Common sense dictates that when hiring a manager, you look for someone with managerial experience. But not all sense is common. Good hiring managers know that they don’t need to hire someone who ticks every box on a list of requirements. They just need someone who is smart, eager to learn, and takes initiative.

Jessica Salter, people operations manager of Best Response Media, knew it was time to bring in “someone to take responsibility for setting team objectives, so we can expand the team with junior members.”

Rather than onboard someone new, Salter’s company decided to promote from within. Four months prior, it had hired an experienced QA tester. The company ramped up the tester’s responsibilities, and gave her more complex projects to work on, to build up her skill base.

For Lavender, who recently had an employee transfer from the marketing department under his QA wing, hiring from within has a particular advantage. “Sometimes people in a QA position won’t understand the business case behind [their work],” he says. If you hire someone from marketing, you get a QA tester who can think like a customer. And as we know, thinking like a customer is a great skill for a QA professional to have.

Result of transferring in a new QA professional: Lori from Marketing will henceforth be known as Lori from QA.

When you can hire a temp QA tester

Your company is adding a new feature, but it’s only a small tweak to your current product. Or perhaps you have a well-staffed QA team, but you just need a little extra help during crunch time. In these cases, you might not want to hire a new person. Get a temp instead.

Egor Bulyhin, project manager and team lead at consulting firm Smart IT, points out that there are companies dedicated to QA, that is, staffing agencies whose sole remit is to find people who can test cases to your heart’s content, then take their talents elsewhere. Or you can call upon crowdsourcing testing services, if you prefer. You get the help you need without spending weeks, if not months, asking interviewees, “Where do you see yourself in ten years?

And if you’re looking to eventually expand your QA department, you already know and work with that temp—plus, they already know your procedures, your company culture, and who Lori from QA is.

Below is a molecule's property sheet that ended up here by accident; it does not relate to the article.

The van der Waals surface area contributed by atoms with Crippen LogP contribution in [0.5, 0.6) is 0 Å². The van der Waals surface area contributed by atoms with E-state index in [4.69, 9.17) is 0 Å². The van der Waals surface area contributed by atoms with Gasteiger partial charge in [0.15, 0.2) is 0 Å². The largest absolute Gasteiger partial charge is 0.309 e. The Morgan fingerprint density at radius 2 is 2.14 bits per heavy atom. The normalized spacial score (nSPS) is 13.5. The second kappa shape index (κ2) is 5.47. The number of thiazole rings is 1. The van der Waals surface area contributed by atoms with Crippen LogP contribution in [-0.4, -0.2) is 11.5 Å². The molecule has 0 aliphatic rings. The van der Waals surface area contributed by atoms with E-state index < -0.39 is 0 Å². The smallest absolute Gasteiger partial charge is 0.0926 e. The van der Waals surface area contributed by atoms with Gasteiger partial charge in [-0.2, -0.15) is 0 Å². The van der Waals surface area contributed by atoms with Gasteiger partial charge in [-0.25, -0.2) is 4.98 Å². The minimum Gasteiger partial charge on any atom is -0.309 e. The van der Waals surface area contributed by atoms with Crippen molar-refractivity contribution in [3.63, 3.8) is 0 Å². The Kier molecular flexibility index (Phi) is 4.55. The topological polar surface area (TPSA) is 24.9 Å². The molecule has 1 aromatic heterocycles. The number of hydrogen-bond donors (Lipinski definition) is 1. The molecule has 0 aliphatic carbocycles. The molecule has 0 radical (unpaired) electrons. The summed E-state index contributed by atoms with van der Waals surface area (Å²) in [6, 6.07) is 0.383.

Result of acquiring a temporary hire: Your QA temp will appear one minute and be gone the next, leading your team to question whether they existed in the first place.

When your team is small

When you’re a small startup hoping to become a larger startup hoping to become the next unicorn, you need to be stingy with your resources. With bootstrapping in mind, Colin Ma, the founder of the OC Tech Alliance, suggests that you shouldn’t hire QA testers at all, only developers.

Instead, Ma says, “Have your developers test code,” because it saves you the money you need to keep the lights and the coffee machine on.

Despite the lack of QA, your UX doesn’t have to suffer at this stage, Ma explains. Small but scrappy startups may move fast and break things as much as Facebook does, but “Their user base is, at that point, maybe just 20 to 50 clients.” Because of this, “They have a level of personalization with the client.” The client has a problem? They call you. And you fix it.

This personalization clearly doesn’t scale. But when you’re a tiny lean coding machine, with an emphasis on the lean, you may be able to forgo a QA professional until that funding rolls in.

Result of not having a QA department: The CEO of Your-First-Client Technologies can’t talk to Lori from QA or Rob the Amateur Entomologist. But they do have a direct hotline to your CEO.

If you’re going to expect the developers to write their own test cases, make sure they know how.

by Carol Pinchefsky

Carol Pinchefsky is a freelance writer who writes about technology, science, and geek culture. She lives in New York City with her husband and their books. She can also be found on Twitter, Facebook and carol pinchefsky.com